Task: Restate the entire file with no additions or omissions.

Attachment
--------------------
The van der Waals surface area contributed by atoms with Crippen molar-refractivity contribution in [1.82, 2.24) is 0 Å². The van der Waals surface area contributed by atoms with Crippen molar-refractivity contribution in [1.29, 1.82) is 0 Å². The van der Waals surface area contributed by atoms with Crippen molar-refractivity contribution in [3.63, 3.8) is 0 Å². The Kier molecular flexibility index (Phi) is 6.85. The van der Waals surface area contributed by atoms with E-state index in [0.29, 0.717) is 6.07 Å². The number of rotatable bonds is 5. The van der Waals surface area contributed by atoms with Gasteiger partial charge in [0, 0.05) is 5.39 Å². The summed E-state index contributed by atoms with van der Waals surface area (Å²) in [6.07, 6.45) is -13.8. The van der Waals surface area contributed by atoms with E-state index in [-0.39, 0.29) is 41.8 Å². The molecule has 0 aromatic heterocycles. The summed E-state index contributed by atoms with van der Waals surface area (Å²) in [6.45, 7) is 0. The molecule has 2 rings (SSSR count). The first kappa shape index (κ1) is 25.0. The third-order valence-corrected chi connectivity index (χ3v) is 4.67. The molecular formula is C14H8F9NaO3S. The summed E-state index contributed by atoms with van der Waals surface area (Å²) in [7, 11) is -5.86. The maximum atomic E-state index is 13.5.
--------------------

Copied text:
The van der Waals surface area contributed by atoms with Crippen molar-refractivity contribution in [1.82, 2.24) is 0 Å². The van der Waals surface area contributed by atoms with Crippen molar-refractivity contribution in [1.29, 1.82) is 0 Å². The van der Waals surface area contributed by atoms with Crippen molar-refractivity contribution in [3.63, 3.8) is 0 Å². The Kier molecular flexibility index (Phi) is 6.85. The van der Waals surface area contributed by atoms with E-state index in [0.29, 0.717) is 6.07 Å². The number of rotatable bonds is 5. The van der Waals surface area contributed by atoms with Gasteiger partial charge in [0, 0.05) is 5.39 Å². The summed E-state index contributed by atoms with van der Waals surface area (Å²) in [6.07, 6.45) is -13.8. The van der Waals surface area contributed by atoms with E-state index in [-0.39, 0.29) is 41.8 Å². The molecule has 0 aromatic heterocycles. The summed E-state index contributed by atoms with van der Waals surface area (Å²) in [6.45, 7) is 0. The molecule has 2 rings (SSSR count). The first kappa shape index (κ1) is 25.0. The third-order valence-corrected chi connectivity index (χ3v) is 4.67. The molecular formula is C14H8F9NaO3S. The summed E-state index contributed by atoms with van der Waals surface area (Å²) in [7, 11) is -5.86. The maximum atomic E-state index is 13.5.